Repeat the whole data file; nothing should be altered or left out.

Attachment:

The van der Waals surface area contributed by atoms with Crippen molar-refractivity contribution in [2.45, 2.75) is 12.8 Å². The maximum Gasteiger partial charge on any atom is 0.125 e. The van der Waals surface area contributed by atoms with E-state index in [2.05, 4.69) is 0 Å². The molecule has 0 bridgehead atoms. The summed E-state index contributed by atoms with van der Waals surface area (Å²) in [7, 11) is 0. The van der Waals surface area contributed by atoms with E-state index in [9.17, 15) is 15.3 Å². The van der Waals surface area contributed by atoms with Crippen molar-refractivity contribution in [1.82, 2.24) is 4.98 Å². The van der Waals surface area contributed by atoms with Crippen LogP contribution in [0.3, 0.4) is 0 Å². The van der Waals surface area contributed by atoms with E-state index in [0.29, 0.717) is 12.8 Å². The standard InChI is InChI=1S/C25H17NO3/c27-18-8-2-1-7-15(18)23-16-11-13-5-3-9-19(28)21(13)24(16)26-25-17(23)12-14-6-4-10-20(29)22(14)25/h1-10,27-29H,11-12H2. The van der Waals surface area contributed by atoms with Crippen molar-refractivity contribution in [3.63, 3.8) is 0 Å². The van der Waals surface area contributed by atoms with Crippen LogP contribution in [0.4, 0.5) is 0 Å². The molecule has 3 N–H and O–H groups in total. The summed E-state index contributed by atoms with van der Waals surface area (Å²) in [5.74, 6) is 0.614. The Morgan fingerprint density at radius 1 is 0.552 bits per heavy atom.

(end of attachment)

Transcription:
The van der Waals surface area contributed by atoms with Crippen molar-refractivity contribution in [2.45, 2.75) is 12.8 Å². The maximum Gasteiger partial charge on any atom is 0.125 e. The van der Waals surface area contributed by atoms with E-state index in [2.05, 4.69) is 0 Å². The molecule has 0 bridgehead atoms. The summed E-state index contributed by atoms with van der Waals surface area (Å²) in [7, 11) is 0. The van der Waals surface area contributed by atoms with E-state index in [9.17, 15) is 15.3 Å². The van der Waals surface area contributed by atoms with Crippen molar-refractivity contribution in [1.82, 2.24) is 4.98 Å². The van der Waals surface area contributed by atoms with Crippen LogP contribution in [0.3, 0.4) is 0 Å². The van der Waals surface area contributed by atoms with E-state index in [0.29, 0.717) is 12.8 Å². The standard InChI is InChI=1S/C25H17NO3/c27-18-8-2-1-7-15(18)23-16-11-13-5-3-9-19(28)21(13)24(16)26-25-17(23)12-14-6-4-10-20(29)22(14)25/h1-10,27-29H,11-12H2. The van der Waals surface area contributed by atoms with Crippen molar-refractivity contribution in [3.63, 3.8) is 0 Å². The van der Waals surface area contributed by atoms with Crippen LogP contribution in [0.4, 0.5) is 0 Å². The molecule has 3 N–H and O–H groups in total. The summed E-state index contributed by atoms with van der Waals surface area (Å²) in [5.74, 6) is 0.614. The Morgan fingerprint density at radius 1 is 0.552 bits per heavy atom.